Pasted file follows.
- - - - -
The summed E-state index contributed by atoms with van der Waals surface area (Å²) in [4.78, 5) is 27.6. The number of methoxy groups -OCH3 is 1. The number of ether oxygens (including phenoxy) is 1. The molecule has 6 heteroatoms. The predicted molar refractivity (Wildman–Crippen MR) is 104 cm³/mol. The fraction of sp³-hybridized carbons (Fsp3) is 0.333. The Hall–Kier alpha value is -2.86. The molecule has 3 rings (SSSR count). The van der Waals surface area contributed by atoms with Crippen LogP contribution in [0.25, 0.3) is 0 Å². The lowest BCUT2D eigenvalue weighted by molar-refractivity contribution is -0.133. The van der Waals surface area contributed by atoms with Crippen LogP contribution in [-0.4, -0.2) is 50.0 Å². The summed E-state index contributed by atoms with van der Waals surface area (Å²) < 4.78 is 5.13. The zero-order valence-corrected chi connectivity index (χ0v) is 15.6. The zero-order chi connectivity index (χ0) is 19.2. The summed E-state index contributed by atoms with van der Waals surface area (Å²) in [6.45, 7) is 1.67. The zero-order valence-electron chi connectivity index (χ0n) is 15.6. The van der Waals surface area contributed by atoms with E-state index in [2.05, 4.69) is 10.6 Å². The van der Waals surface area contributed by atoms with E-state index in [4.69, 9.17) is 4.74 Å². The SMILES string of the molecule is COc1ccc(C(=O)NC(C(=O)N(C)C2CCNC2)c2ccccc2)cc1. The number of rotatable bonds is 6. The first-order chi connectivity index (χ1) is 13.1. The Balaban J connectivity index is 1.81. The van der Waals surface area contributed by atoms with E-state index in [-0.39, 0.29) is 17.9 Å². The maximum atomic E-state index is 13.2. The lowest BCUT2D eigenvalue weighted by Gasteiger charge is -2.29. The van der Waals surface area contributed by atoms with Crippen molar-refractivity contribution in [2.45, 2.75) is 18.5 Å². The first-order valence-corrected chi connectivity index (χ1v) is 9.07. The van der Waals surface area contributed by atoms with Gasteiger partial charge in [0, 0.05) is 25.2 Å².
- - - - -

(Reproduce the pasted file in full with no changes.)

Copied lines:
The summed E-state index contributed by atoms with van der Waals surface area (Å²) in [4.78, 5) is 27.6. The number of methoxy groups -OCH3 is 1. The number of ether oxygens (including phenoxy) is 1. The molecule has 6 heteroatoms. The predicted molar refractivity (Wildman–Crippen MR) is 104 cm³/mol. The fraction of sp³-hybridized carbons (Fsp3) is 0.333. The Hall–Kier alpha value is -2.86. The molecule has 3 rings (SSSR count). The van der Waals surface area contributed by atoms with Crippen LogP contribution in [0.25, 0.3) is 0 Å². The lowest BCUT2D eigenvalue weighted by molar-refractivity contribution is -0.133. The van der Waals surface area contributed by atoms with Crippen LogP contribution in [-0.4, -0.2) is 50.0 Å². The summed E-state index contributed by atoms with van der Waals surface area (Å²) < 4.78 is 5.13. The zero-order valence-corrected chi connectivity index (χ0v) is 15.6. The zero-order chi connectivity index (χ0) is 19.2. The summed E-state index contributed by atoms with van der Waals surface area (Å²) in [6.45, 7) is 1.67. The zero-order valence-electron chi connectivity index (χ0n) is 15.6. The van der Waals surface area contributed by atoms with E-state index in [2.05, 4.69) is 10.6 Å². The van der Waals surface area contributed by atoms with E-state index in [4.69, 9.17) is 4.74 Å². The SMILES string of the molecule is COc1ccc(C(=O)NC(C(=O)N(C)C2CCNC2)c2ccccc2)cc1. The number of rotatable bonds is 6. The first-order chi connectivity index (χ1) is 13.1. The Balaban J connectivity index is 1.81. The van der Waals surface area contributed by atoms with E-state index in [-0.39, 0.29) is 17.9 Å². The maximum atomic E-state index is 13.2. The lowest BCUT2D eigenvalue weighted by Gasteiger charge is -2.29. The van der Waals surface area contributed by atoms with Crippen molar-refractivity contribution in [2.45, 2.75) is 18.5 Å². The first-order valence-corrected chi connectivity index (χ1v) is 9.07. The van der Waals surface area contributed by atoms with Gasteiger partial charge in [0, 0.05) is 25.2 Å².